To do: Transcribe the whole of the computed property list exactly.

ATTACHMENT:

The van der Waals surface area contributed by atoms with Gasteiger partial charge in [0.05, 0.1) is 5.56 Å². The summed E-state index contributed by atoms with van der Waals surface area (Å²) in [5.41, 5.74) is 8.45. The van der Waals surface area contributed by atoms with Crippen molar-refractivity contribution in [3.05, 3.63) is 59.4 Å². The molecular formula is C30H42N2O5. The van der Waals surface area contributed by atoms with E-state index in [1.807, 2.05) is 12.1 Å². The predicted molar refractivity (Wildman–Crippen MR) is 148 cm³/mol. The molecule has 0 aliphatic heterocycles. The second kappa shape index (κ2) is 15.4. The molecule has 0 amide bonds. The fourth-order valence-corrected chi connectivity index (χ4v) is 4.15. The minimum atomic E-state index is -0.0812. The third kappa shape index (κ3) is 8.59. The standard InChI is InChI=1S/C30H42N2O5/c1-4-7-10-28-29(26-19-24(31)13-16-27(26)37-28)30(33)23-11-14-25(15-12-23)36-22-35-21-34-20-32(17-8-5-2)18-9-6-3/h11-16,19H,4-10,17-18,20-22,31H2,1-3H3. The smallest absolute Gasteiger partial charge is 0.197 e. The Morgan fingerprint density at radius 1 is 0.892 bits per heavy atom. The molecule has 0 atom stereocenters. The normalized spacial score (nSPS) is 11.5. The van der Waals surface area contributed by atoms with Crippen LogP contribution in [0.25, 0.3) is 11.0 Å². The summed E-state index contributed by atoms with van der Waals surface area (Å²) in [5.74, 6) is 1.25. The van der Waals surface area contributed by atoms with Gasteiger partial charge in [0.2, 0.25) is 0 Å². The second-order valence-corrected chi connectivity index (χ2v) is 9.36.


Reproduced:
The van der Waals surface area contributed by atoms with Gasteiger partial charge in [0.05, 0.1) is 5.56 Å². The summed E-state index contributed by atoms with van der Waals surface area (Å²) in [5.41, 5.74) is 8.45. The van der Waals surface area contributed by atoms with Crippen molar-refractivity contribution in [3.05, 3.63) is 59.4 Å². The molecular formula is C30H42N2O5. The van der Waals surface area contributed by atoms with E-state index in [1.807, 2.05) is 12.1 Å². The predicted molar refractivity (Wildman–Crippen MR) is 148 cm³/mol. The molecule has 0 aliphatic heterocycles. The second kappa shape index (κ2) is 15.4. The molecule has 0 amide bonds. The fourth-order valence-corrected chi connectivity index (χ4v) is 4.15. The minimum atomic E-state index is -0.0812. The third kappa shape index (κ3) is 8.59. The standard InChI is InChI=1S/C30H42N2O5/c1-4-7-10-28-29(26-19-24(31)13-16-27(26)37-28)30(33)23-11-14-25(15-12-23)36-22-35-21-34-20-32(17-8-5-2)18-9-6-3/h11-16,19H,4-10,17-18,20-22,31H2,1-3H3. The smallest absolute Gasteiger partial charge is 0.197 e. The Morgan fingerprint density at radius 1 is 0.892 bits per heavy atom. The molecule has 0 atom stereocenters. The normalized spacial score (nSPS) is 11.5. The van der Waals surface area contributed by atoms with Crippen LogP contribution in [0.25, 0.3) is 11.0 Å². The summed E-state index contributed by atoms with van der Waals surface area (Å²) in [5.74, 6) is 1.25. The van der Waals surface area contributed by atoms with Gasteiger partial charge in [0.2, 0.25) is 0 Å². The second-order valence-corrected chi connectivity index (χ2v) is 9.36.